Punished welfare recipients less likely to find jobs

The Associated Press
Wednesday February 14, 2001

WASHINGTON — Nearly two in three people who were pushed off welfare because they failed to follow the rules were not working after losing benefits, a three-city study finds.  

For those who left welfare on their own, it was the opposite: two out of three were at work. 

The study, released Tuesday by researchers at Johns Hopkins University, highlights the important role that sanctions, or punishments, have played in newly aggressive welfare programs.  

Sanctions got little attention during the national debate over welfare in 1995 and 1996, but they have been responsible for driving large numbers of people off state caseloads – in some states, they account for up to half of all those who have left. 

In this study, about 17 percent of those who lost benefits were being punished for failing to follow the rules.  

In most cases, participants failed to adhere to procedural requirements – missing a meeting with a caseworker or failing to file the right paperwork, the study found. Few were punished for refusing to work. 

Of those who were sanctioned, 35 percent reported getting a job. Among those who left welfare for some other reason, 67 percent were working. 

“Families that have had their benefits reduced or ended for not following the rules are among the most vulnerable in our study,” said Andrew Cherlin of Johns Hopkins, the lead researcher. In 1999, researchers interviewed about 2,500 families with children in low-income neighborhoods in Boston, Chicago and San Antonio, Texas.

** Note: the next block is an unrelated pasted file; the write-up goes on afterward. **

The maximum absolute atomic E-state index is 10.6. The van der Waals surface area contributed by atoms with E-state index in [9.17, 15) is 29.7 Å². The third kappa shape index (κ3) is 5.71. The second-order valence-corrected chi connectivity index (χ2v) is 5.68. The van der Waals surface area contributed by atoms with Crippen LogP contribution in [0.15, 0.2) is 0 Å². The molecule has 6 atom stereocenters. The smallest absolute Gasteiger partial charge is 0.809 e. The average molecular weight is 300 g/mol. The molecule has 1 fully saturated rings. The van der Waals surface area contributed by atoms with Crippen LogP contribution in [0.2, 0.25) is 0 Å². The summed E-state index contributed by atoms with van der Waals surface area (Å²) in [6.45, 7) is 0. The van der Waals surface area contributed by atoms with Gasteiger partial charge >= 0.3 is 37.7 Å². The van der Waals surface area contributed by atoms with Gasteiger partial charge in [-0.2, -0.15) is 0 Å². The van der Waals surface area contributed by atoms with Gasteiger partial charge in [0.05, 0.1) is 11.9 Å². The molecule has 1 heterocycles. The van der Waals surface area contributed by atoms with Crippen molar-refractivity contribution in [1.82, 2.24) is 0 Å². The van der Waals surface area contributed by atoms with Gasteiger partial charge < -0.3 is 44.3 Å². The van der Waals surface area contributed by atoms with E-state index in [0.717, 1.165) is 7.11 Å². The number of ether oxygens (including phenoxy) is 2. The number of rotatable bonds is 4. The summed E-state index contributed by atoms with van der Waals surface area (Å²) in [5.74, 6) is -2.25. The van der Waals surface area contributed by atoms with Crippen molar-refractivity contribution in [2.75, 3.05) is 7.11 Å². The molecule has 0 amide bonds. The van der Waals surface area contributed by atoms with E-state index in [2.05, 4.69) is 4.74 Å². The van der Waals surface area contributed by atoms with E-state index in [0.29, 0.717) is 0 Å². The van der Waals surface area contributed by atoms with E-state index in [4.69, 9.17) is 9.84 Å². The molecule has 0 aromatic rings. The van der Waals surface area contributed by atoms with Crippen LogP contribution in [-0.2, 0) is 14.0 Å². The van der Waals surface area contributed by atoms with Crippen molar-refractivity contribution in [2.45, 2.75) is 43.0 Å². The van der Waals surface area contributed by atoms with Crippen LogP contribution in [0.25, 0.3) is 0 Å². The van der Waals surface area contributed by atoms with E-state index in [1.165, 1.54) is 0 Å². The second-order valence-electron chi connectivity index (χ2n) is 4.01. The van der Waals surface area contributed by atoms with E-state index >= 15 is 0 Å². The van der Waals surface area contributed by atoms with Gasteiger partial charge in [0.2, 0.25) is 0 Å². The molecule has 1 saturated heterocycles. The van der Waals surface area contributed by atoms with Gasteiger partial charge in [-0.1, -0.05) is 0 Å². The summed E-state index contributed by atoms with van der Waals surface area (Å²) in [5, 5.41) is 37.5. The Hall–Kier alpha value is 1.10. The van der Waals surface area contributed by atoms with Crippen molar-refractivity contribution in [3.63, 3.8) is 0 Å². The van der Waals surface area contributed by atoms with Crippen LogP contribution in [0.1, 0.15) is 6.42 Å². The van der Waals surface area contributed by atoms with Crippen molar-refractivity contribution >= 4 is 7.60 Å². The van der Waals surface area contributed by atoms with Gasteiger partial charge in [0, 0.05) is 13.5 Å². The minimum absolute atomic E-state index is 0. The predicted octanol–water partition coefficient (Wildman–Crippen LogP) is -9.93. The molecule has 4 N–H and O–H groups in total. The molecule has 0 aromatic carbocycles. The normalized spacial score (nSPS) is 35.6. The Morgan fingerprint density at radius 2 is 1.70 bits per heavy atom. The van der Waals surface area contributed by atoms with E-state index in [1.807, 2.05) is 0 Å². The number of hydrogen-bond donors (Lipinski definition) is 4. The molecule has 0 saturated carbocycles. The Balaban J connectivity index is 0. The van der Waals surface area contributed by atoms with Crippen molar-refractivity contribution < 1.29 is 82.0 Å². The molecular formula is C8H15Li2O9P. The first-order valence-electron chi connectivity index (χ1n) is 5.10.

Of them, about 1,300 caregivers were receiving or had received cash welfare over the past two years. 

The study found that sanctions tended to affect families that were more vulnerable than other welfare families.  

They were poorer, more likely to say they were hungry, less likely to have a telephone or a car, more likely to use drugs and alcohol and more likely to live in a dangerous neighborhood. 

These findings are consistent with other studies, said LaDonna Pavetti, an authority on welfare sanctions at Mathematica Policy Research. 

She said people who are sanctioned are more likely to have a host of challenges that make it harder for them to work, including low literacy, mental health problems and drug or alcohol addictions. 

“These issues create a story of people who appear not able to comply or don’t understand what they are being asked to do,” she said.  

“We need to think of them as a vulnerable group more than as a group who says, ‘I’m not doing this’ and actively choosing not to comply (with welfare rules).”